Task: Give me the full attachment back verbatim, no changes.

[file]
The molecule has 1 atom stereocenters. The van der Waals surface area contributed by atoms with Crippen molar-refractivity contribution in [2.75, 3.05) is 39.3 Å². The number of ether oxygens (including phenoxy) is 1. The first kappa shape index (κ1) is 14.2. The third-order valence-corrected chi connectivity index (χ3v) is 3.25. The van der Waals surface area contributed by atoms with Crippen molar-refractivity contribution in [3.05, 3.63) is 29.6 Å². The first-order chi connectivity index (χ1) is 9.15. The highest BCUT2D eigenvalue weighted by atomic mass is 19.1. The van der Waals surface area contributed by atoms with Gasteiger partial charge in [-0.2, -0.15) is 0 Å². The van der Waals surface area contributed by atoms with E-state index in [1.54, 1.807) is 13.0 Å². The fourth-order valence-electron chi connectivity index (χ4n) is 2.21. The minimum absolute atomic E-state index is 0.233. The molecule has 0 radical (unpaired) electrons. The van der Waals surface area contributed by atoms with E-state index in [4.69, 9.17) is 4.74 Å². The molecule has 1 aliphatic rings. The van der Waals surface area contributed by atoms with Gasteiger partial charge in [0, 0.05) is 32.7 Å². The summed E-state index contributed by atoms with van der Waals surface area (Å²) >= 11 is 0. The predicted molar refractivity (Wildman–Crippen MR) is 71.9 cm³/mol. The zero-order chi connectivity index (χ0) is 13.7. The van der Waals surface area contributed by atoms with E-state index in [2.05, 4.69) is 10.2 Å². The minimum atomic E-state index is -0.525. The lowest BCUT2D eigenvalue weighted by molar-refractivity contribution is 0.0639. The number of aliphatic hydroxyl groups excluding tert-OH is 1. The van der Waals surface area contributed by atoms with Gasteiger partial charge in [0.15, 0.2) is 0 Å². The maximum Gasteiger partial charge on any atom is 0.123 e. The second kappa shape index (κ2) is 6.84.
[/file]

The molecule has 1 atom stereocenters. The van der Waals surface area contributed by atoms with Crippen molar-refractivity contribution in [2.75, 3.05) is 39.3 Å². The number of ether oxygens (including phenoxy) is 1. The first kappa shape index (κ1) is 14.2. The third-order valence-corrected chi connectivity index (χ3v) is 3.25. The van der Waals surface area contributed by atoms with Crippen molar-refractivity contribution in [3.05, 3.63) is 29.6 Å². The first-order chi connectivity index (χ1) is 9.15. The highest BCUT2D eigenvalue weighted by atomic mass is 19.1. The van der Waals surface area contributed by atoms with Gasteiger partial charge in [-0.2, -0.15) is 0 Å². The van der Waals surface area contributed by atoms with E-state index in [1.54, 1.807) is 13.0 Å². The fourth-order valence-electron chi connectivity index (χ4n) is 2.21. The minimum absolute atomic E-state index is 0.233. The molecule has 0 radical (unpaired) electrons. The van der Waals surface area contributed by atoms with E-state index in [4.69, 9.17) is 4.74 Å². The molecule has 1 aliphatic rings. The van der Waals surface area contributed by atoms with Gasteiger partial charge in [0, 0.05) is 32.7 Å². The summed E-state index contributed by atoms with van der Waals surface area (Å²) >= 11 is 0. The predicted molar refractivity (Wildman–Crippen MR) is 71.9 cm³/mol. The zero-order chi connectivity index (χ0) is 13.7. The van der Waals surface area contributed by atoms with E-state index in [2.05, 4.69) is 10.2 Å². The minimum atomic E-state index is -0.525. The lowest BCUT2D eigenvalue weighted by molar-refractivity contribution is 0.0639. The number of aliphatic hydroxyl groups excluding tert-OH is 1. The van der Waals surface area contributed by atoms with Gasteiger partial charge in [0.15, 0.2) is 0 Å². The maximum Gasteiger partial charge on any atom is 0.123 e. The second kappa shape index (κ2) is 6.84.